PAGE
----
privately owned passenger and light duty vehicles of model year 2030
or later that are sold, purchased, or registered in Washington state
be electric vehicles.

You’ll notice the big catch in that. The electric vehicle requirement doesn’t kick in unless 75% of registered passenger and light duty vehicles are being charged by the mile for road taxes. According to Autoweek, this hasn’t been implemented in the state at all, and would require separate legislation to be passed, but there is a pilot project underway that the state intends to use to learn enough to create a good by-the-mile taxation system.

What such a measure would look like in its final form is unknown. I’ve seen some state proposals that want to place a GPS tracker in all vehicles, but that obviously raises the ire of citizens with privacy concerns. It may be that an annual odometer check or possibly a system where citizens self-report and are randomly audited can achieve the same results. Either way, it’s going to be necessary to have such a system in place if no new vehicles in the state are using gas or diesel, because they wouldn’t have enough money to maintain the roads otherwise.

Basically, people will be taxed on their vehicles for purchase and property tax, then on the gasoline they purchase, then on how many miles they drive (say, what about the state government? And local and county governments?). And, once that system is in place (you can bet they’ll go with a GPS tracker or something), it will apply to those EVs, and the tax will have to rise quite a bit to, again, cover the loss of tax revenue from gasoline. It’s already happening, as road taxes have increased due to the push for hybrids and the lower revenue from gas taxes. Many states are increasing direct taxation on EVs and hybrids to cover the revenue loss. All that money you’ll supposedly save will then just go to government.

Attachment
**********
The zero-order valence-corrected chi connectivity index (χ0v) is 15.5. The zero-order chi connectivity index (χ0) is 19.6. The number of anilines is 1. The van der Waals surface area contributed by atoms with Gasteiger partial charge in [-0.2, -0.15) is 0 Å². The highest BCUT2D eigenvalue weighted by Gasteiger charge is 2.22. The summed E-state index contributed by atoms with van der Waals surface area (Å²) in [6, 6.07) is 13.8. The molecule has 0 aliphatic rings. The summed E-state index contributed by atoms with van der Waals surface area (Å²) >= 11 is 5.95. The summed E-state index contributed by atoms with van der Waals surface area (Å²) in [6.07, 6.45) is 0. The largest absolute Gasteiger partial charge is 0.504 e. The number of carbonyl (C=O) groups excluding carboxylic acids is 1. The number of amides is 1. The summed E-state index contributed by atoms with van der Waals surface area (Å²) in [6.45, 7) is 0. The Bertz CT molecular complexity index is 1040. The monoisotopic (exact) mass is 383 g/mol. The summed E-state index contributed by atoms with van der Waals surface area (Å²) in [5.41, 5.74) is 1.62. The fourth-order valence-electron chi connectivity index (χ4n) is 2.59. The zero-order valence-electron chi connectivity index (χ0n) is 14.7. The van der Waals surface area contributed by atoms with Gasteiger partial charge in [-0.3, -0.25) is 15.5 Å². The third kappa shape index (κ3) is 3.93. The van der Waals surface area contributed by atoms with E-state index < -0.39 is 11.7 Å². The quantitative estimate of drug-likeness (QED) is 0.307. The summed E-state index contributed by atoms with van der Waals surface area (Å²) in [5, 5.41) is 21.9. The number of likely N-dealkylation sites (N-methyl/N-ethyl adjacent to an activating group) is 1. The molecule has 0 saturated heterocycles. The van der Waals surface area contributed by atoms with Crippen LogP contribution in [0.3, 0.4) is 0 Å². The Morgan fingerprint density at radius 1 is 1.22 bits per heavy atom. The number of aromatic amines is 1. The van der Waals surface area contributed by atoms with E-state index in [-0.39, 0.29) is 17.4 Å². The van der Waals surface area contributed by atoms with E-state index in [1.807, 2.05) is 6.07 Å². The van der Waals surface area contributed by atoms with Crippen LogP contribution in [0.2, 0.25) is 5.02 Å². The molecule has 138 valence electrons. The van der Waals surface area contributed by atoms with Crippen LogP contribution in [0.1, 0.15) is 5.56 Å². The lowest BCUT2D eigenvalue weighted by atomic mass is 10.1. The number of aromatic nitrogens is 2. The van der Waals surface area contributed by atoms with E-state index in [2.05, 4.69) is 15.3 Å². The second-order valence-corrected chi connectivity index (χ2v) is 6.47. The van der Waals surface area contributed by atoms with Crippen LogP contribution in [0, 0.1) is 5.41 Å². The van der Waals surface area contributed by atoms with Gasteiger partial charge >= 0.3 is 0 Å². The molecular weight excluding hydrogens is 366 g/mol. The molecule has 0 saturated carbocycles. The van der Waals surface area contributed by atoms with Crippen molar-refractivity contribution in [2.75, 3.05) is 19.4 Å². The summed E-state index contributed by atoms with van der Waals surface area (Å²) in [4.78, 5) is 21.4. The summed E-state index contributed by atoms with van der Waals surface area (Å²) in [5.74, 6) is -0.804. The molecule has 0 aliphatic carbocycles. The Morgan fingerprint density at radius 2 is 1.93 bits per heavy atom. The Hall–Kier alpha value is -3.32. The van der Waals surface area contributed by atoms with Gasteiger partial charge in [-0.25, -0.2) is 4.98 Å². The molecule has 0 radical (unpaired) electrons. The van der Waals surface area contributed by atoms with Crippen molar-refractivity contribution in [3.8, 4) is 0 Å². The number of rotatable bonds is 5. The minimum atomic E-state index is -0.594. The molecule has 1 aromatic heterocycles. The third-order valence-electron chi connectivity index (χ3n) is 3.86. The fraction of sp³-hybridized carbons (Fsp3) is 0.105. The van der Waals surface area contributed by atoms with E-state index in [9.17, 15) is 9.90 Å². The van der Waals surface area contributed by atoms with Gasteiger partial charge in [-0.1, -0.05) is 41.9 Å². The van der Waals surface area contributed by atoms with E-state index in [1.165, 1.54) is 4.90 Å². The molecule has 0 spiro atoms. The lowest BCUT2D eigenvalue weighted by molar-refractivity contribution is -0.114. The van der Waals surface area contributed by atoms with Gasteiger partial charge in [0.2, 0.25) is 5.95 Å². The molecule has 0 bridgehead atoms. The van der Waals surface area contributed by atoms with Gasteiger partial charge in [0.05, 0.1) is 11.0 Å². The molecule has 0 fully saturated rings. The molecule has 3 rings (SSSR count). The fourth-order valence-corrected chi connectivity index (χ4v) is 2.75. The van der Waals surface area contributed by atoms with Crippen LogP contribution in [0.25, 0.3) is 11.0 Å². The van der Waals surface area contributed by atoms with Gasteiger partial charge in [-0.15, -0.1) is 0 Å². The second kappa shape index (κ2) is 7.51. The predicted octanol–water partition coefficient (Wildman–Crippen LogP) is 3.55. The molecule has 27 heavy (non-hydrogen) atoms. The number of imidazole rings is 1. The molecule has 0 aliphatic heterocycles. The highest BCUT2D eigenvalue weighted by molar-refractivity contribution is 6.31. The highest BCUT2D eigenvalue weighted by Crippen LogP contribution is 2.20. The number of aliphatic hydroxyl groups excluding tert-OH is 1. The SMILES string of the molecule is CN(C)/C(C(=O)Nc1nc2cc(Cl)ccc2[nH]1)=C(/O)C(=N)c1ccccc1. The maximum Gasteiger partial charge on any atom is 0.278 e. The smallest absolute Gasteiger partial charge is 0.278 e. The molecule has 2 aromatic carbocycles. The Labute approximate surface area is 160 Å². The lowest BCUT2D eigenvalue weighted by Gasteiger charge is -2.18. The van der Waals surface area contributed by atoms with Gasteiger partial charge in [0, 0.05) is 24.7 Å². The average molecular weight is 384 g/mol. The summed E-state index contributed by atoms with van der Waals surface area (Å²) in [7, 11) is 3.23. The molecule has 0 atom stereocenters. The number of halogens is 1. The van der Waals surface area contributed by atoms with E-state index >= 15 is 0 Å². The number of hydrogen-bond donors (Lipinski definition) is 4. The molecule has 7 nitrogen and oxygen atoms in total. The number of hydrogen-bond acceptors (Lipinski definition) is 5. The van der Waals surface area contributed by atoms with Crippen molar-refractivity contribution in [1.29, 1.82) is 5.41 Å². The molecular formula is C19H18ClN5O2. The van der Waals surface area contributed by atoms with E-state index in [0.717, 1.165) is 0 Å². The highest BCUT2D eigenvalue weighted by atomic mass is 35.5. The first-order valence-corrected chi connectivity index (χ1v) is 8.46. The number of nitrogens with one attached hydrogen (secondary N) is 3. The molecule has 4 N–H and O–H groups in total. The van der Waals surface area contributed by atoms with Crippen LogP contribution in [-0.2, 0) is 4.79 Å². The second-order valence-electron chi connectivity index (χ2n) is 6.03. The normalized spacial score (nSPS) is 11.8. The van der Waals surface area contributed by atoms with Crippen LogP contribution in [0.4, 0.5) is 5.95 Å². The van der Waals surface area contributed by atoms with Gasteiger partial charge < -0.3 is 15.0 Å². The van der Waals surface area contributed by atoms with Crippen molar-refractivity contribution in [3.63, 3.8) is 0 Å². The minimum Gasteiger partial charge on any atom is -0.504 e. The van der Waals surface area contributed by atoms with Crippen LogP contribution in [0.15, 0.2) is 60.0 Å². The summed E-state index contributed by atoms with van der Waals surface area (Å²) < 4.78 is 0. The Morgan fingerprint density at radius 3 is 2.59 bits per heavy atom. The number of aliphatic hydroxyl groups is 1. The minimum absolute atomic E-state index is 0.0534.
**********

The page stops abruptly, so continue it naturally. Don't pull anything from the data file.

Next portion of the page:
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One Response to “Washington General Assembly Passes Bill Getting Rid Of Fossil Fueled Vehicles, Including A Tax”

  1. Kye says:

    Not only should these electric cars be taxed by local and federal for the equitable amount of lost gas tax revenues but they should be taxed (as the Red commenter always complains) for the damage to gaia by rare earth mining and for the eventual recycling of the batteries.

    This could be done at annual inspections. When the annual mileage is entered into the inspection computer a tax of say 20 cents a mile is charged for the mileage traveled between inspections. So let’s say Hairy drives 20k that year he will be handed a bill for $4000, plus a “emissions replacement fee” to compensate the state for the loss of emissions fees of lets say $100. Then add in the rare earth tax and the battery recycling tax and off he goes, perhaps $7000 lighter. Good deal. Till next inspection.

    Now that EV owners are paying their “Fair Share” of taxes let’s see how cheap EV’s are compared to gas vehicles.